|Year : 2015 | Volume
| Issue : 2 | Page : 92-95
Priming effects of propofol during induction of anesthesia
Rilin Karlo, Nongthonbam Ratan Singh, Khullem Maniram Singh, Takhelmayum Hemjit Singh, Ningthoujam Anita Devi, Maharambam Binarani Devi
Department of Anaesthesiology, Regional Institute of Medical Sciences, Imphal, Manipur, India
|Date of Web Publication||20-Aug-2015|
Takhelmayum Hemjit Singh
Department of Anaesthesiology, Regional Institute of Medical Sciences, Imphal - 795 004, Manipur
Source of Support: None, Conflict of Interest: None
Background: The "priming principle" is a method to reduce the total dose requirements of a drug. This study was carried out to evaluate whether the priming technique reduces the total induction dose requirements of propofol. Materials and Methods: Fifty (50) patients with American Society of Anesthesiologists (ASA) I and ASA II grades, of both sexes, aged 18-65 years, and undergoing elective surgical procedures under general anesthesia were randomly allocated into two equal groups with 25 patients each. Group I (control) received 3 mL of normal saline (placebo) intravenously (IV) as priming 2 min prior to the calculated dose of injection (inj.) propofol. Group II (study) received 0.5 mg/kg of inj. propofol as the priming dose 2 min prior to receiving a titrated dose of propofol. The titrated dose of propofol was given till loss of the eyelash reflex or loss of verbal command. Baseline hemodynamic variables were recorded at 2 min after priming and immediately after the titrated dose of propofol. Results: The hemodynamic changes in the heart rate (HR), systolic blood pressure (SBP), and diastolic blood pressure (DBP) at different time intervals were similar in both groups (P > 0.05). The control group consumed a higher dose of inj. propofol (119.84 ± 12.28 mg) as compared with the study group (107.58 ± 14.73 mg), i.e., there was 10.23% reduction of the total dose in the study group. Most of the patients (80%) in both the groups were without any associated side effects and the incidence was similar (P = 1.00). Conclusion: The priming technique effectively reduced the total induction dose requirements of propofol and minimized periintubation hemodynamic alterations with minimal adverse effects.
Keywords: General anesthesia, Induction dose, Priming, Propofol
|How to cite this article:|
Karlo R, Singh NR, Singh KM, Singh TH, Devi NA, Devi MB. Priming effects of propofol during induction of anesthesia. J Med Soc 2015;29:92-5
|How to cite this URL:|
Karlo R, Singh NR, Singh KM, Singh TH, Devi NA, Devi MB. Priming effects of propofol during induction of anesthesia. J Med Soc [serial online] 2015 [cited 2021 Apr 17];29:92-5. Available from: https://www.jmedsoc.org/text.asp?2015/29/2/92/163198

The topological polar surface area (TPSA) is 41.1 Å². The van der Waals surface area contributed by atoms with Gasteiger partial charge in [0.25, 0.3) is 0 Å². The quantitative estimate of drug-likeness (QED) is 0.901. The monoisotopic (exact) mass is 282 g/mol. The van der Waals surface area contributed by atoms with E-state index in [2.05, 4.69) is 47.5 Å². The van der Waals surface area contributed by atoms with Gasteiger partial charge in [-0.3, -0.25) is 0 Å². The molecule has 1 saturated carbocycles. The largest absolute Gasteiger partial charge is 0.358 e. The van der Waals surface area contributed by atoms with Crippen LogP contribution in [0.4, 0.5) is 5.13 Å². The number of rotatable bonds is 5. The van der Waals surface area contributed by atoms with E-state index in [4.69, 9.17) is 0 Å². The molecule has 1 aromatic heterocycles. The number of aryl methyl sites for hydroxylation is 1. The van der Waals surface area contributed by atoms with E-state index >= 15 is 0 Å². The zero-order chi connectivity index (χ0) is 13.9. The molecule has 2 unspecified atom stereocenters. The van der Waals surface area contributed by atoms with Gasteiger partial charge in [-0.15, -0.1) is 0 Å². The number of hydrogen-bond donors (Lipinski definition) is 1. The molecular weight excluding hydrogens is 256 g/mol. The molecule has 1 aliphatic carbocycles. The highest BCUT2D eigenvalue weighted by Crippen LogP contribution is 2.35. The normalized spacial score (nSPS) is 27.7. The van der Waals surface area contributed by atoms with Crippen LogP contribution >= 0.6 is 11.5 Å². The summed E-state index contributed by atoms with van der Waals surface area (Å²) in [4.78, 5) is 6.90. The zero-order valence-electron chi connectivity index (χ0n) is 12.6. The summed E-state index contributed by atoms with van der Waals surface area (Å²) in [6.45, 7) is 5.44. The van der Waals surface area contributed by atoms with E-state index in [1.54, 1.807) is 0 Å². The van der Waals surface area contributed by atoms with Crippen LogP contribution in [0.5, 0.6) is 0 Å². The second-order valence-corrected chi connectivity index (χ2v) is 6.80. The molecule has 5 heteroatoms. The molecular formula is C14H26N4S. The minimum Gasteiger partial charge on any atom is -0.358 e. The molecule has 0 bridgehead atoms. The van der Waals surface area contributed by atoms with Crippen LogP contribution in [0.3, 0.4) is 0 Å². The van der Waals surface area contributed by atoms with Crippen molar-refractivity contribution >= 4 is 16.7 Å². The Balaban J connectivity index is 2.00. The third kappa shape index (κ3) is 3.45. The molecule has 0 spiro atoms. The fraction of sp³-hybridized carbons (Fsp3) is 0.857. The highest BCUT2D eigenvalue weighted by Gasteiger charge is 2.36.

| Introduction|| |
Propofol has been established as an excellent intravenous anesthetic agent because of its fast onset and short duration of action, clear-headed recovery,  better intubating conditions, and minimal postoperative complications. However, rapid induction with a conventional dose of propofol is associated with fall in the blood pressure (BP) and local pain, which is dose-dependent. 
Thus, a reduction in the induction dose would reduce the associated side effects. Various methods have been studied for reducing the induction dose requirements of propofol, but all of them have their own side effects, such as excess sedation, hypotension, and respiratory depression. A constant search for an ideal method to reduce the induction dose requirements of propofol continued, until finally an alternative method was introduced as the "priming principle." 
The priming principle or autocoinduction is a technique of giving a precalculated dose of the induction agent prior to giving the full dose of the same induction agent. It is a technique that is reliable, effective, and safe for the patient.  Application of the "priming principle" is a well-known practice with use of nondepolarizing muscle relaxants wherein "priming" shortens the onset of neuromuscular blockade and provides better intubating conditions. , Some workers have used benzodiazepines or opioids along with routine premedication agents.  These drugs have a synergistic effect with induction agents , and thereby may mask the actual priming effect of propofol.
We therefore conducted this study to evaluate whether the priming principle really reduces the total induction dose requirements of propofol and its associated hemodynamic changes without the additional use of agents with synergistic effect.
| Materials and methods|| |